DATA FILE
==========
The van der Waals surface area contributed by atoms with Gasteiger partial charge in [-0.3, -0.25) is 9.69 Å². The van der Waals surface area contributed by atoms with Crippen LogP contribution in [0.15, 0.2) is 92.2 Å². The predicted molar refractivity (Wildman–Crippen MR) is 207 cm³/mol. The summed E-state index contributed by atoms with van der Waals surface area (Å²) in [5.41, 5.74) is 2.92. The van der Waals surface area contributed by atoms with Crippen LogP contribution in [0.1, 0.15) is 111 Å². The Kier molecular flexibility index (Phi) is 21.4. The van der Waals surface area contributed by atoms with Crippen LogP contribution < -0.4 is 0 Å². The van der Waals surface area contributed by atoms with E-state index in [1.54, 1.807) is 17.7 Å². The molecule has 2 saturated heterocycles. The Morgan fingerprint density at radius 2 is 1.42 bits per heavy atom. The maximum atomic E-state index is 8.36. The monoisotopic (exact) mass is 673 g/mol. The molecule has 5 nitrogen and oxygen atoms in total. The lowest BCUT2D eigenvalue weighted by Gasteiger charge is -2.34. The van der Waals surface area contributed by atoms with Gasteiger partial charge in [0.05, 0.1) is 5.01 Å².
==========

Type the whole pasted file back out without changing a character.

The van der Waals surface area contributed by atoms with Gasteiger partial charge in [-0.3, -0.25) is 9.69 Å². The van der Waals surface area contributed by atoms with Crippen LogP contribution in [0.15, 0.2) is 92.2 Å². The predicted molar refractivity (Wildman–Crippen MR) is 207 cm³/mol. The summed E-state index contributed by atoms with van der Waals surface area (Å²) in [5.41, 5.74) is 2.92. The van der Waals surface area contributed by atoms with Crippen LogP contribution in [0.1, 0.15) is 111 Å². The Kier molecular flexibility index (Phi) is 21.4. The van der Waals surface area contributed by atoms with Crippen LogP contribution < -0.4 is 0 Å². The van der Waals surface area contributed by atoms with E-state index in [1.54, 1.807) is 17.7 Å². The molecule has 2 saturated heterocycles. The Morgan fingerprint density at radius 2 is 1.42 bits per heavy atom. The maximum atomic E-state index is 8.36. The monoisotopic (exact) mass is 673 g/mol. The molecule has 5 nitrogen and oxygen atoms in total. The lowest BCUT2D eigenvalue weighted by Gasteiger charge is -2.34. The van der Waals surface area contributed by atoms with Gasteiger partial charge in [0.05, 0.1) is 5.01 Å².